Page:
Top critical review
5 Star Potential, 2 Star Performance
Reviewed in the United States on February 5, 2020
I bought this book with high expectations, instead, I came away disappointed. Which is a shame because I think this work of art can be so much more. A book is a message-delivery device. So my review will focus on both the message of the author and the medium he used. I will also offer thoughts on how future editions of the book can inch closer to a 5-star rating.
MESSAGE REVIEW (4 stars)
One-paragraph Summary of the book:
The central thesis of the book is that the Civil Rights Act of 1964 (CRA-64) was a much bigger deal than its supporters realized. Had they known what they were backing, they probably would have re-considered it. The CRA-64, according to the author, is a rival constitution to the original constitution and so the United States of America can no longer be united since it is now being ruled by two opposing constitutions. One is the de jure, which favors conservatives, Republicans, in short, straight white men. The de jure is fading out in the face of the de facto constitution which favors anyone that is not white, male and straight.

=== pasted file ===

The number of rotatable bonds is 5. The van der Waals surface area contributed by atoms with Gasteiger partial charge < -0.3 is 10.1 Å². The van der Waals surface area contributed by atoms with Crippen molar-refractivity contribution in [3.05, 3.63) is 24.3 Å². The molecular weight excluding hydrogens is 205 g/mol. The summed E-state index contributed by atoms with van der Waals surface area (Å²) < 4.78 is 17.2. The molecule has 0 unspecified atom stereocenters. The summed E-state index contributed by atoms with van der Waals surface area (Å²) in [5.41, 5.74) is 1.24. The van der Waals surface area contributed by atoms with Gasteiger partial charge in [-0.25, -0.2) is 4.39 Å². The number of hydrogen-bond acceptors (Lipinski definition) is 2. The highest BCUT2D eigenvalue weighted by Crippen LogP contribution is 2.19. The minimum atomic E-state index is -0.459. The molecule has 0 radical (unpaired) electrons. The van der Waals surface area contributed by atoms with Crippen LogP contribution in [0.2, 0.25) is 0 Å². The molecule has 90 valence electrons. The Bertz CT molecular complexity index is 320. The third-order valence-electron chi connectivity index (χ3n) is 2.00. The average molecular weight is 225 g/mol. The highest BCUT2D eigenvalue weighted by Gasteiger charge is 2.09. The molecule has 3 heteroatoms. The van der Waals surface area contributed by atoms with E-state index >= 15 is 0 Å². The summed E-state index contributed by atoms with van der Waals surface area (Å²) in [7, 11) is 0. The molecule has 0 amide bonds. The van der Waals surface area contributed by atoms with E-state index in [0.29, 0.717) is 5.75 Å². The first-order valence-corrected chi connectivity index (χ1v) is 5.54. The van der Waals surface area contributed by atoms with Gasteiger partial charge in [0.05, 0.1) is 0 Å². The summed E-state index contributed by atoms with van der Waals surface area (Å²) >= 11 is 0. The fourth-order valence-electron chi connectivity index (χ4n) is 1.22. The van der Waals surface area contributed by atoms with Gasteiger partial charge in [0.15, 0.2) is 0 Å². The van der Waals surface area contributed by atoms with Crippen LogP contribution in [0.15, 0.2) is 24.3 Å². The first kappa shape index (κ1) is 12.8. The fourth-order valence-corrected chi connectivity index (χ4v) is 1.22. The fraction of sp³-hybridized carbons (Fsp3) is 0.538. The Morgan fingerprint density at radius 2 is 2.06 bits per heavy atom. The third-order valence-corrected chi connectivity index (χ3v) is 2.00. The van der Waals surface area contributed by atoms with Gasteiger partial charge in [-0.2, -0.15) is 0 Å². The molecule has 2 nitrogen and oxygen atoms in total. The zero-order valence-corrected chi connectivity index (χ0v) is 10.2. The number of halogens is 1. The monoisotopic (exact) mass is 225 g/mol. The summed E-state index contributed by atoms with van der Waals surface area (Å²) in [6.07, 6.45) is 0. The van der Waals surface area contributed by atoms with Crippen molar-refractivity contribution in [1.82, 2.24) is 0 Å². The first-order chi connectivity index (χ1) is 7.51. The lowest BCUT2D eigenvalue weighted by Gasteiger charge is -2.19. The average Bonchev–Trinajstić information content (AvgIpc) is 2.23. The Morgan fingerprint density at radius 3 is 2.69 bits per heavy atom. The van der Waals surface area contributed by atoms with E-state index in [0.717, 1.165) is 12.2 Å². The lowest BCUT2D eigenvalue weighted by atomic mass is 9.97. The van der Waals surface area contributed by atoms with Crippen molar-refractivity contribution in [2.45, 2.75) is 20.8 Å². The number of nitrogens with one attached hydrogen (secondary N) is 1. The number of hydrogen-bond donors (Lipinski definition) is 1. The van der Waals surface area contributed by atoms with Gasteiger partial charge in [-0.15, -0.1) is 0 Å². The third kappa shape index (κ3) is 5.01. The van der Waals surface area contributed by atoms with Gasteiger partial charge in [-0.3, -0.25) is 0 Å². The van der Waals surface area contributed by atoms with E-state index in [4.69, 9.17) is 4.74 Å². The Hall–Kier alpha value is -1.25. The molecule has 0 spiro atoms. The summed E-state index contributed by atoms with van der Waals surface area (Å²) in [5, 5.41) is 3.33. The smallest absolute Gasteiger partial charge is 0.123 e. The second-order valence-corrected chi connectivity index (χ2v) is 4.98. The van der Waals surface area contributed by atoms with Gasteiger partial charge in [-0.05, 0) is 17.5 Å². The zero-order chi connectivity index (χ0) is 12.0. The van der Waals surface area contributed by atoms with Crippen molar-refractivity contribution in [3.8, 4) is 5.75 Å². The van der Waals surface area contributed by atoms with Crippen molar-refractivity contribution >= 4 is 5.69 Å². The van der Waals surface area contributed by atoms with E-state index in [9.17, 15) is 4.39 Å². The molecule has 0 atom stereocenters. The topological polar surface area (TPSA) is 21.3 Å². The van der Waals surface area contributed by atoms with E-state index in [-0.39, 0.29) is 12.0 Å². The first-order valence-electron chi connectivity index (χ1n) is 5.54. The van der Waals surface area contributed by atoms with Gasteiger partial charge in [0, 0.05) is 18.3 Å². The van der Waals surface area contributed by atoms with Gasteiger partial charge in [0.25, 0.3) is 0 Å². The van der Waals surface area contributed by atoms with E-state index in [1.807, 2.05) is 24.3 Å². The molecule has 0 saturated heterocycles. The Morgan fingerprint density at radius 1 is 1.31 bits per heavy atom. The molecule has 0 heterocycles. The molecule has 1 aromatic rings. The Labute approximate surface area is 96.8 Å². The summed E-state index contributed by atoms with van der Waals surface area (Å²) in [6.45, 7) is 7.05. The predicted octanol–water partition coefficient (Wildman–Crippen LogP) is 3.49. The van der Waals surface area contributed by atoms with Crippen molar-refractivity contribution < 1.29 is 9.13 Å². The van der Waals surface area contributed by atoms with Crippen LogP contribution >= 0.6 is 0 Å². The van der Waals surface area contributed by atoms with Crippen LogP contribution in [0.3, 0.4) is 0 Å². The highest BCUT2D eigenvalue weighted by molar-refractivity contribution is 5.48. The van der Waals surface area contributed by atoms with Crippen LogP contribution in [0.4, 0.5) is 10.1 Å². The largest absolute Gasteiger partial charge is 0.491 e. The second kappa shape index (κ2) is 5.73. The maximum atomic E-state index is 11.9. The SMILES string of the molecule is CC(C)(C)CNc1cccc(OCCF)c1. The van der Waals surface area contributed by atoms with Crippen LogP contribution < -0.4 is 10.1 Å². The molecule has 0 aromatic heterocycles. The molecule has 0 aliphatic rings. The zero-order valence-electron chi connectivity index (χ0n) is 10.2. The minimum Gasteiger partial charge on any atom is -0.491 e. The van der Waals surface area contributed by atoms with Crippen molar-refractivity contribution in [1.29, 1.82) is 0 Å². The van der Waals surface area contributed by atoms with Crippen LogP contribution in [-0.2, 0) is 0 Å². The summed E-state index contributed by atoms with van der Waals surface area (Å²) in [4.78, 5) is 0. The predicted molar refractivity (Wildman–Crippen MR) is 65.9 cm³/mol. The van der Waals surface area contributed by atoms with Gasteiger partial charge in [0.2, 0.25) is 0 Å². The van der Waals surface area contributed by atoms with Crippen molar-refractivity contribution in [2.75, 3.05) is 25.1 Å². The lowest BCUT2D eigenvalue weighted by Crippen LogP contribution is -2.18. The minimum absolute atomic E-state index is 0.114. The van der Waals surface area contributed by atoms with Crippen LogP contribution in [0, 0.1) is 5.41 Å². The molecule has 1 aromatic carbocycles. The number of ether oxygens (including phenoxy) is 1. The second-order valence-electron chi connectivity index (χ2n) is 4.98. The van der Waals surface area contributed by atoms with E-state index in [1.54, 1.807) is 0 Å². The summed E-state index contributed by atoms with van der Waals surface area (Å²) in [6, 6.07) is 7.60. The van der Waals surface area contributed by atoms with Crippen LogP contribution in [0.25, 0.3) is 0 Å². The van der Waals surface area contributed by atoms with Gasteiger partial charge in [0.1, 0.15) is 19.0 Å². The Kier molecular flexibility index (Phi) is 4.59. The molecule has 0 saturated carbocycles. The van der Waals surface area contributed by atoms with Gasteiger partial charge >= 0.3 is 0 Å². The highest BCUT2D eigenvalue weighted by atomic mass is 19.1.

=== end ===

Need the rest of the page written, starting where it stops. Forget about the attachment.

What I like about the message:
1. The author repeated his key point many times. In page 120, we read: “Almost everyone other than white heterosexual males could benefit in some way from civil right laws. Vast, hitherto unenvisioned coalitions, perhaps even electoral majorities, could be formed by rallying other non-white groups.” He made variants of this statement so often that it’s hard for you to miss what he was trying to pass across.
2. The author showed how the CRA-64 has worked against America. He, for instance, drew a straight line from the CRA-64 (and the twin offspring of Affirmative Action and Political Correctness it birthed) to the financial crisis of 2008. He also showed how recoveries from recession are now taking longer, thanks to the unintended(?) consequences of the CRA-64. If the author is to be believed, America’s debt will only soar because it has to pacify not one, but two constitutions. The alternative is anarchy.